Survival Is Not Enough

Reprinted from the Angeles Rising website.

August 29, 2009. A residence on Stonyvale Road succumbs to flames. Photo credit: Duncan Baird

It has been a year since the Station Fire roared through my neighborhood, destroying over three-quarters of the homes here at Vogel Flats, not to mention the homes and businesses lost elsewhere in the Angeles Forest. For those of us who call the forest our home, it has been a hard year, full of challenges and frustrations, emotional roller coasters and far, far too many long, dark nights of the soul.

This first year has been about survival, about taking care of basic needs like shelter and clothing, and all the tiny little details of day-to-day living that we too often take for granted. And we have survived, or rather, most of us have. I know of four former Angeles residents who have died since the fire. That is over and above the two firefighters who died in the fire itself.

The press tends to call us victims, but I reject that label. We are not victims. We are survivors. Those of us who remain have survived fire and flood. We have formed friendships and alliances. But most of all, we have come together as a community with a fierce resolve that is wondrous to behold.

No, we are not victims. We are survivors, and as a survivor I say to you that survival is not enough. As we move forward into this next year we must reach beyond survival to something greater. For some of us that means breaking ground on new construction to build a new home here in the mountains. For others it means rediscovering an internal balance that so many of us lost when our lives were overturned and thrown into a blender. And for others it means moving beyond the horror and trauma, healing the damage to soul and psyche that has clouded our minds and sapped our strength.

We can do this. I know it my heart and I feel it in my bones. We have survived a horrible and terrifying disaster, and nothing and no one can take that accomplishment away from us. And make no mistake, survival is an accomplishment.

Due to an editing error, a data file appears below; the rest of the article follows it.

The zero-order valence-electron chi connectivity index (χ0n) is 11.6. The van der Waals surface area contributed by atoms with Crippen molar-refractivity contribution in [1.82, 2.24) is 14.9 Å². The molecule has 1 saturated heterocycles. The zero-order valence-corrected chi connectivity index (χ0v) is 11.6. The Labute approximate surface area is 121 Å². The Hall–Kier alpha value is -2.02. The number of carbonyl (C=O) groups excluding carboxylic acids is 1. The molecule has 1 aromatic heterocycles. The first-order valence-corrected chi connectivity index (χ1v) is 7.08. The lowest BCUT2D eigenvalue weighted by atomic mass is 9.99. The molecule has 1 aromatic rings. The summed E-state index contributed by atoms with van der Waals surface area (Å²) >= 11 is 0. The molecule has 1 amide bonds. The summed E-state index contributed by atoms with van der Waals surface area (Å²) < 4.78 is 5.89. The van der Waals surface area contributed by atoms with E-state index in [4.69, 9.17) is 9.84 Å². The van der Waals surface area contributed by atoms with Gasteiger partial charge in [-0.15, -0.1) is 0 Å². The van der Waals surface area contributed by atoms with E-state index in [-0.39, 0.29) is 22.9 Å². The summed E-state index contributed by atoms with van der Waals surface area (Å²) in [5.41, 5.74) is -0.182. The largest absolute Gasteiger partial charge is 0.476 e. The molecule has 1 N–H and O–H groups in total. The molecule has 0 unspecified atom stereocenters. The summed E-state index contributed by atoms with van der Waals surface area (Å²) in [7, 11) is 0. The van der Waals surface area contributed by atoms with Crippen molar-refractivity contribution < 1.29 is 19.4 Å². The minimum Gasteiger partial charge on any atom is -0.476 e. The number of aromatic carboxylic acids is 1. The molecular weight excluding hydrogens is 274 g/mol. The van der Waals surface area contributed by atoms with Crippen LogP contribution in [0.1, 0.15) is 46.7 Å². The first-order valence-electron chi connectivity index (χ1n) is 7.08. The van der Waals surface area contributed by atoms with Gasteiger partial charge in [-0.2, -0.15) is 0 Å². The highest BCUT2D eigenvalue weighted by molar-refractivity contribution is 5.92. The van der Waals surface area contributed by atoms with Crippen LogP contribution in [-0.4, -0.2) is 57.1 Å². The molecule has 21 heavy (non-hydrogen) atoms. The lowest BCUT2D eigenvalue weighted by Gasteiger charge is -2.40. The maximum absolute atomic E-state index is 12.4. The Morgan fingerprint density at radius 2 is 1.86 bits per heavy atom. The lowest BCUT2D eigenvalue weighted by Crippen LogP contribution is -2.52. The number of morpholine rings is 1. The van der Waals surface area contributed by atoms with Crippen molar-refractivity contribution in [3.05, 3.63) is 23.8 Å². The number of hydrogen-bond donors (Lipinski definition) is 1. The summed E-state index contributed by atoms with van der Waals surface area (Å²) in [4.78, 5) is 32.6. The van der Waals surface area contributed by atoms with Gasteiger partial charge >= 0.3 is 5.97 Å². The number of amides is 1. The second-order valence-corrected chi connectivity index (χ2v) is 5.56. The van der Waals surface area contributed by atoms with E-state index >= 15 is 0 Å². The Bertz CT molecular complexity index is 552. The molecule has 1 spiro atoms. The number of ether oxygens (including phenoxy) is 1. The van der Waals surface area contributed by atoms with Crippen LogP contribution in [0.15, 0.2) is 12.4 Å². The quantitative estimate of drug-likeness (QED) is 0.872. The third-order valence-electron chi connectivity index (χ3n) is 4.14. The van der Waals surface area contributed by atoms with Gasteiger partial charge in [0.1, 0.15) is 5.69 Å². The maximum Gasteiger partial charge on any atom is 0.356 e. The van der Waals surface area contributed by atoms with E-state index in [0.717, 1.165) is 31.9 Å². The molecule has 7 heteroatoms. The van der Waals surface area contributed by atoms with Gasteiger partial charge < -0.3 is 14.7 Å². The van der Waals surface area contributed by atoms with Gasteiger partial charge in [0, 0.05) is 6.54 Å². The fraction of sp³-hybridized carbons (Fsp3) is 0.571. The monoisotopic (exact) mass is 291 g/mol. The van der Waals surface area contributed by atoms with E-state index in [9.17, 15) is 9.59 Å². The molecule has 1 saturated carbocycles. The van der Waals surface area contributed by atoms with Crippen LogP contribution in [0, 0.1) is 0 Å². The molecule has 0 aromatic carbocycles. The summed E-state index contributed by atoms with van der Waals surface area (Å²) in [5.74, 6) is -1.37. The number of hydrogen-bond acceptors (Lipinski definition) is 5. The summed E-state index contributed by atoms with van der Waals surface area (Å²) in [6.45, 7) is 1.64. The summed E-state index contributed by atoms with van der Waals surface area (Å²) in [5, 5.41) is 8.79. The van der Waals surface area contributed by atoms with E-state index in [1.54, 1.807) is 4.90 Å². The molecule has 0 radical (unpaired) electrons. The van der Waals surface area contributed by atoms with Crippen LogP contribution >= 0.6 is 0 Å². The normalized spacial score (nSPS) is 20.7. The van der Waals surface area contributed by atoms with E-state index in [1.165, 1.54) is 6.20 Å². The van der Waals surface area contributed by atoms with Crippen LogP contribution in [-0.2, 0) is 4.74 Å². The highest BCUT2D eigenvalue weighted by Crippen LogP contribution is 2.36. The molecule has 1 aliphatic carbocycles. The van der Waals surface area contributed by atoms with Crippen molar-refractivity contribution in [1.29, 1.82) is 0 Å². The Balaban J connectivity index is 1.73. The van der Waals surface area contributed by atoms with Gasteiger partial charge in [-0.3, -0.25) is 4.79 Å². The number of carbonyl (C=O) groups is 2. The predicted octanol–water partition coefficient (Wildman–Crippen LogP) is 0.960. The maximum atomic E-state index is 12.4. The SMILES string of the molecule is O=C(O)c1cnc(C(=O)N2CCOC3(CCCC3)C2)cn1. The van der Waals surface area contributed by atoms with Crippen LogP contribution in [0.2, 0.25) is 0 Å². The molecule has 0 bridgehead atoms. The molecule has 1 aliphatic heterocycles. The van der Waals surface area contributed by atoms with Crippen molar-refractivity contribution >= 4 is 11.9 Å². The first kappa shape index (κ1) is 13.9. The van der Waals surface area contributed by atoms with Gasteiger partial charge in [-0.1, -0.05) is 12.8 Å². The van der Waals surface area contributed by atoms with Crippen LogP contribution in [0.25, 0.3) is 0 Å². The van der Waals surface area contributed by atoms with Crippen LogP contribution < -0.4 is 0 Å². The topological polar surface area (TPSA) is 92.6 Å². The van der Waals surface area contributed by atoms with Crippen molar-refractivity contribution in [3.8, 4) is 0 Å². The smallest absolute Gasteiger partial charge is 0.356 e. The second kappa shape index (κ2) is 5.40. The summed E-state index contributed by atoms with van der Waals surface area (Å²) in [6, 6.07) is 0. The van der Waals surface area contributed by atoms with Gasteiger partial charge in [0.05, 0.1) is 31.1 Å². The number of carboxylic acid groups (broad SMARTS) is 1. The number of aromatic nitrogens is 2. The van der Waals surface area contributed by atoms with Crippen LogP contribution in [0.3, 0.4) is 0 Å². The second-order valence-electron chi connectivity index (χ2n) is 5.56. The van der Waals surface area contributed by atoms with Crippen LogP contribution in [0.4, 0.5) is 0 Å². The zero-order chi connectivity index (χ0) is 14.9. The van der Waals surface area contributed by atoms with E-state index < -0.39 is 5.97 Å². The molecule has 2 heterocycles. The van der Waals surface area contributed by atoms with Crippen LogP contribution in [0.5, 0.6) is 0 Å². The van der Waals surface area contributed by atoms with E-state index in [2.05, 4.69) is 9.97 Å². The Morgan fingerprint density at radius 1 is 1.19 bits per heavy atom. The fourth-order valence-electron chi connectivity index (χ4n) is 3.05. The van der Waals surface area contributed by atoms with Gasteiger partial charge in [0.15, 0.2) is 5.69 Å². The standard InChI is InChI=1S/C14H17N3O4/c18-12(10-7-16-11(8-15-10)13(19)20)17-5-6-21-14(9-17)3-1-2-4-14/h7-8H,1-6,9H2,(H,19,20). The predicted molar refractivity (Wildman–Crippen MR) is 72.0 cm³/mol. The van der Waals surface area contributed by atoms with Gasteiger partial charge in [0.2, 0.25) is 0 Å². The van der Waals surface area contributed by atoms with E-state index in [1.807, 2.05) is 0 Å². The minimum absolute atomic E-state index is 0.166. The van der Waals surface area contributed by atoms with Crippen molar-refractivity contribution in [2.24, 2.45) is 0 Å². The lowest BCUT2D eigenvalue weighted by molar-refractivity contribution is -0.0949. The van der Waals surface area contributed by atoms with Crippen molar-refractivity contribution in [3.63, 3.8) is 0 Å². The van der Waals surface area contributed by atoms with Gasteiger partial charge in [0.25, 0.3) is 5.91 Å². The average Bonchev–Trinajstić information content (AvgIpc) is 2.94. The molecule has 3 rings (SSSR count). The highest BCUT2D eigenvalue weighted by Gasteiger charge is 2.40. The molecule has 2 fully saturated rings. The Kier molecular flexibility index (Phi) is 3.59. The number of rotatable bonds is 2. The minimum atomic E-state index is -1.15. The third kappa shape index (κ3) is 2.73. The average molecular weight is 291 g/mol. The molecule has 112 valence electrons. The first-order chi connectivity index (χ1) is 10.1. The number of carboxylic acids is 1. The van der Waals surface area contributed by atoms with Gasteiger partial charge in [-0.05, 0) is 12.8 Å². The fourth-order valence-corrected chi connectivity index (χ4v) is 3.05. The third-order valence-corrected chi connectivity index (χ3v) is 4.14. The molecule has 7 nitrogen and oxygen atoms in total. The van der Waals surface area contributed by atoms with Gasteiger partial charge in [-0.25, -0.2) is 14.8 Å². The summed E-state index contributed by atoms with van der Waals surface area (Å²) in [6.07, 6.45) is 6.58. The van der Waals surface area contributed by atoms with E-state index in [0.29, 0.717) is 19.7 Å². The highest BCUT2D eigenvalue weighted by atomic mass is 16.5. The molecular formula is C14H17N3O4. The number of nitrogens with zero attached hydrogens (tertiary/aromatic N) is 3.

But we deserve more. And we can achieve more. So as we move into the coming year I hope you will join me and say to the world, nay, to the universe itself, that survival alone is not enough.


Happy Independence Day!

July is always a thought provoking month for me. All the hoopla about Independence Day, then my birthday in a couple weeks… it gets the brain cells churning, asking questions and pondering the validity of the common, trite answers most folks give to basic questions about this time of year. It’s like they’re on autopilot, and they’ve never really asked themselves whether the answers they rattle off are based on actual fact.

Take Independence Day, for example. As Americans we celebrate the birth of our nation on July 4th, commemorating the signing of the Declaration of Independence. We celebrate with parades and fireworks and bar-b-ques, decorating anything and everything in Red, White and Blue. But the Continental Congress voted for Independence on July 2nd, 1776. The Declaration was sent to the states for ratification two days later, with the first signature landing on that oh-so-famous parchment a month later, on August 2nd.   Continue reading Happy Independence Day!

Simple Words

Reposted from

A former neighbor posted something on a blog today that made my heart stop and my vision blur. They were simple words, yet reflecting a worst nightmare that many of us have been loathe to share, even though it haunts all our dreams.

The Ranch is gone. It wont [sic] be coming back.

And on Facebook…

rebuild will cost twice as much just to build 1 house. who has 1.7 million dollars that i can borrow?

I knew this day would come. I feared and dreaded it like I’ve dreaded few other things in my life. I feared that as time passed more friends and neighbors would realize the enormity of what it will take to rebuild, and that more and more would choose not to take up that burden. I don’t blame them. I know that I would not be equal to the task, myself.

Continue reading Simple Words

Going Home